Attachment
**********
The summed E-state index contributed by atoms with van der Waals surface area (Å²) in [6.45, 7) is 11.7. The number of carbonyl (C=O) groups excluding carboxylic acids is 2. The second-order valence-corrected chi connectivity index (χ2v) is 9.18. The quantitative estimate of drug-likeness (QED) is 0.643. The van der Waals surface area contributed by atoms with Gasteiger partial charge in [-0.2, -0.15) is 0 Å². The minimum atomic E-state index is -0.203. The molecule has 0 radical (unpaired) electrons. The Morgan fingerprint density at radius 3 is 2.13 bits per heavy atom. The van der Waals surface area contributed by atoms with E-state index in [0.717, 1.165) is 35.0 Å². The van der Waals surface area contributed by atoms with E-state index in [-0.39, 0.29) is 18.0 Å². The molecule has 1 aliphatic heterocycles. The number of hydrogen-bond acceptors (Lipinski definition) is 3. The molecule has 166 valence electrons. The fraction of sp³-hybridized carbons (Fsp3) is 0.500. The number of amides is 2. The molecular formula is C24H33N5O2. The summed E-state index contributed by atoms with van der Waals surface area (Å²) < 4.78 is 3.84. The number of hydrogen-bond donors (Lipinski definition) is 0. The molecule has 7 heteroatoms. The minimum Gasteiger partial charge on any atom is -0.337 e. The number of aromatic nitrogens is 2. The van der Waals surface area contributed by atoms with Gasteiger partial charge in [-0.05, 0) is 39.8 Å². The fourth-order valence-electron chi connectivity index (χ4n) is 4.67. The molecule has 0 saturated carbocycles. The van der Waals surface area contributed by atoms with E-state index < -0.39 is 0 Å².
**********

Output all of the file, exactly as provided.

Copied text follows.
The summed E-state index contributed by atoms with van der Waals surface area (Å²) in [6.45, 7) is 11.7. The number of carbonyl (C=O) groups excluding carboxylic acids is 2. The second-order valence-corrected chi connectivity index (χ2v) is 9.18. The quantitative estimate of drug-likeness (QED) is 0.643. The van der Waals surface area contributed by atoms with Gasteiger partial charge in [-0.2, -0.15) is 0 Å². The minimum atomic E-state index is -0.203. The molecule has 0 radical (unpaired) electrons. The Morgan fingerprint density at radius 3 is 2.13 bits per heavy atom. The van der Waals surface area contributed by atoms with E-state index in [0.717, 1.165) is 35.0 Å². The van der Waals surface area contributed by atoms with E-state index in [-0.39, 0.29) is 18.0 Å². The molecule has 1 aliphatic heterocycles. The number of hydrogen-bond acceptors (Lipinski definition) is 3. The molecule has 166 valence electrons. The fraction of sp³-hybridized carbons (Fsp3) is 0.500. The number of amides is 2. The molecular formula is C24H33N5O2. The summed E-state index contributed by atoms with van der Waals surface area (Å²) < 4.78 is 3.84. The number of hydrogen-bond donors (Lipinski definition) is 0. The molecule has 7 heteroatoms. The minimum Gasteiger partial charge on any atom is -0.337 e. The number of aromatic nitrogens is 2. The van der Waals surface area contributed by atoms with Gasteiger partial charge in [-0.05, 0) is 39.8 Å². The fourth-order valence-electron chi connectivity index (χ4n) is 4.67. The molecule has 0 saturated carbocycles. The van der Waals surface area contributed by atoms with E-state index < -0.39 is 0 Å².